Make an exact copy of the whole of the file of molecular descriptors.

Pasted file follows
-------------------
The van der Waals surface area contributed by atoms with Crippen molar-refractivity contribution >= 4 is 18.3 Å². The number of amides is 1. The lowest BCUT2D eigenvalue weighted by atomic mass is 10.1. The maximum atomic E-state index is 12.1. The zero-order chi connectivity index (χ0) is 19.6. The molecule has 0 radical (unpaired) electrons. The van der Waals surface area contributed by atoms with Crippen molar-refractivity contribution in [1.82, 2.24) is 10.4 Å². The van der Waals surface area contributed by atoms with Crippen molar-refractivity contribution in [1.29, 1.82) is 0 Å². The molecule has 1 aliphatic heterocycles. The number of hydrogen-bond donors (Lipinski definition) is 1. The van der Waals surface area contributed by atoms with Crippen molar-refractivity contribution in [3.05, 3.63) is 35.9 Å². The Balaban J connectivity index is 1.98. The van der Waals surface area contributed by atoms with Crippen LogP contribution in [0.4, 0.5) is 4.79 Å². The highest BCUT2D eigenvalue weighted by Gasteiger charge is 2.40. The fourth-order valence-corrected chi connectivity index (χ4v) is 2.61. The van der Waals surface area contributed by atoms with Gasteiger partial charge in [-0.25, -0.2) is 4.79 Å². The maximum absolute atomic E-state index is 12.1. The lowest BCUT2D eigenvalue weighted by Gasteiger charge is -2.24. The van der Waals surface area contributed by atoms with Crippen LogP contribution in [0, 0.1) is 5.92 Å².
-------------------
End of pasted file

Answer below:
The van der Waals surface area contributed by atoms with Crippen molar-refractivity contribution >= 4 is 18.3 Å². The number of amides is 1. The lowest BCUT2D eigenvalue weighted by atomic mass is 10.1. The maximum atomic E-state index is 12.1. The zero-order chi connectivity index (χ0) is 19.6. The molecule has 0 radical (unpaired) electrons. The van der Waals surface area contributed by atoms with Crippen molar-refractivity contribution in [1.82, 2.24) is 10.4 Å². The van der Waals surface area contributed by atoms with Crippen molar-refractivity contribution in [1.29, 1.82) is 0 Å². The molecule has 1 aliphatic heterocycles. The number of hydrogen-bond donors (Lipinski definition) is 1. The van der Waals surface area contributed by atoms with Crippen molar-refractivity contribution in [3.05, 3.63) is 35.9 Å². The Balaban J connectivity index is 1.98. The van der Waals surface area contributed by atoms with Crippen LogP contribution in [0.4, 0.5) is 4.79 Å². The highest BCUT2D eigenvalue weighted by Gasteiger charge is 2.40. The fourth-order valence-corrected chi connectivity index (χ4v) is 2.61. The van der Waals surface area contributed by atoms with Gasteiger partial charge in [-0.25, -0.2) is 4.79 Å². The maximum absolute atomic E-state index is 12.1. The lowest BCUT2D eigenvalue weighted by Gasteiger charge is -2.24. The van der Waals surface area contributed by atoms with Crippen LogP contribution in [0, 0.1) is 5.92 Å².